This is the second section of Part 1 of 6 in the Research Roadmap for Public Communication of Science & Technology Series
Last week we talked about how there was no general audience for science communication. In fact, I would argue that there really is no general audience for any type of communication. The keyword in that sentence being general. So although we may never be able to just put an ad on TV for science and have America fall in love with our beloved -ologies too, we can certainly talk to people about science.
There are PLENTY of audiences for science communication, if you don't shoot for the whole country en masse at the same time. Because as Hillary commented, "Many Americans are curious about and interested in lots of things that they do not know much about." So how do you get your information to the most people in the shortest amount of time? Strategize.
1. What is it that you want to tell everyone? (keep it simple folks)
2. Why is it important that they know? (general knowledge doesn't count)
3. Would certain people be more effected than others? (target audience!)
4. Can it be explained in a simple sentence or paragraph? (the answer should always be yes)
5. Is there some sub-population that might be more likely to spread this information? (these people will do some of your communicating work for you)
In just a few simple questions, we've found at least two audiences for your message. Now let's try an example and break down the possible audiences.
(1) Say that the message you want to send is that recycling is good for both human and planetary health. (2) It's important that people know because it could alter their health and the health of the planet itself. In answering the first two questions we've discovered that we have at least two targetable audiences: people interested in their health and people interested in the health of the planet.
(3) People who live near trash dumps and oceans (often used for dumping) will be most effected in the short term and young people will feel the effects the most in the long term. Two more specific audiences.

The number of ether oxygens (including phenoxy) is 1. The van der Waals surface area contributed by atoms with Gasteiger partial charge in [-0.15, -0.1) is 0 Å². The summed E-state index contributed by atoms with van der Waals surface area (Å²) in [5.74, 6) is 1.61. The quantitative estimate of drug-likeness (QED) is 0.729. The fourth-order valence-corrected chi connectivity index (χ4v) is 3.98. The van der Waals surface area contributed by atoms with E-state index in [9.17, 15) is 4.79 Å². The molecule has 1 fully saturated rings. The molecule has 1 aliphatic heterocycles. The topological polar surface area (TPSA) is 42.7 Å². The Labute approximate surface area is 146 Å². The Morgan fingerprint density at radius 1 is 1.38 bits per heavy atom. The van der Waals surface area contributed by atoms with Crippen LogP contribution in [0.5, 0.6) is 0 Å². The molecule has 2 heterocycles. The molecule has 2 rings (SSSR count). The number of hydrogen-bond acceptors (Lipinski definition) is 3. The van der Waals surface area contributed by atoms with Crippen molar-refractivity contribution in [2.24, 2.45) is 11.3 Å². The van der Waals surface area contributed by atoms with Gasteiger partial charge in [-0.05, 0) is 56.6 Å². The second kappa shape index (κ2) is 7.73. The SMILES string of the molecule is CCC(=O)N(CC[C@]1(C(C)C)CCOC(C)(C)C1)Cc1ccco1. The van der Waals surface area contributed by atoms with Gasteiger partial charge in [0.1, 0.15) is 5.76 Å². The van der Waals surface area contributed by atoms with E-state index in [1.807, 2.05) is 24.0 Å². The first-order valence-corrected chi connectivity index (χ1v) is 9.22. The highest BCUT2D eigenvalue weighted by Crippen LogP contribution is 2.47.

(4) Even if you can get the audience's attention, if what you're telling them isn't clear and concise, you've lost them again. Also, what is simple and easy to understand for some people isn't easy for others. Tailor your message to the specific audience you're talking to.
(5) If you can get even a small group of people interested enough in your message, they'll share it with others. In communication and marketing circles, these people are called opinion/thought leaders, influentials, or network hubs. In the case of anything science, a good group of opinion leaders to consider would be science bloggers or deans of research who might spread the information within their networks of influence.
In our example, we've already found a number of small audiences that would likely be interested in our message:
* People interested in health
* People who want to save the planet
* People who live near dumping sites (including beaches)
* Young people
From those populations, we can also see a number of other audience groups that make sense:
* Parents & teachers (for the young people)
* Tourists (for nature and the beaches)
* Local community leaders (for their citizens)
* Business owners in coastal communities (for their own well-being)
When you add up the eight different bulleted groups of individuals above, you're hitting a pretty big segment of the population. And that is just the tip of the iceberg. If and when you have something that is really important enough to tell everyone, it will be easy enough to split "everyone" into smaller, much more manageable groups.
So, no, there is no general audience for science communication. But there are audiences. Lots of them. It is going to take a bit more time to get to them in small groups than it would if everyone fit together. But instead of your really exciting science falling on uninterested (and therefore ostensibly deaf) ears, you'll reach the most important audiences - first. Once you've reached them, you can always work on reaching the other people that you'd like to know.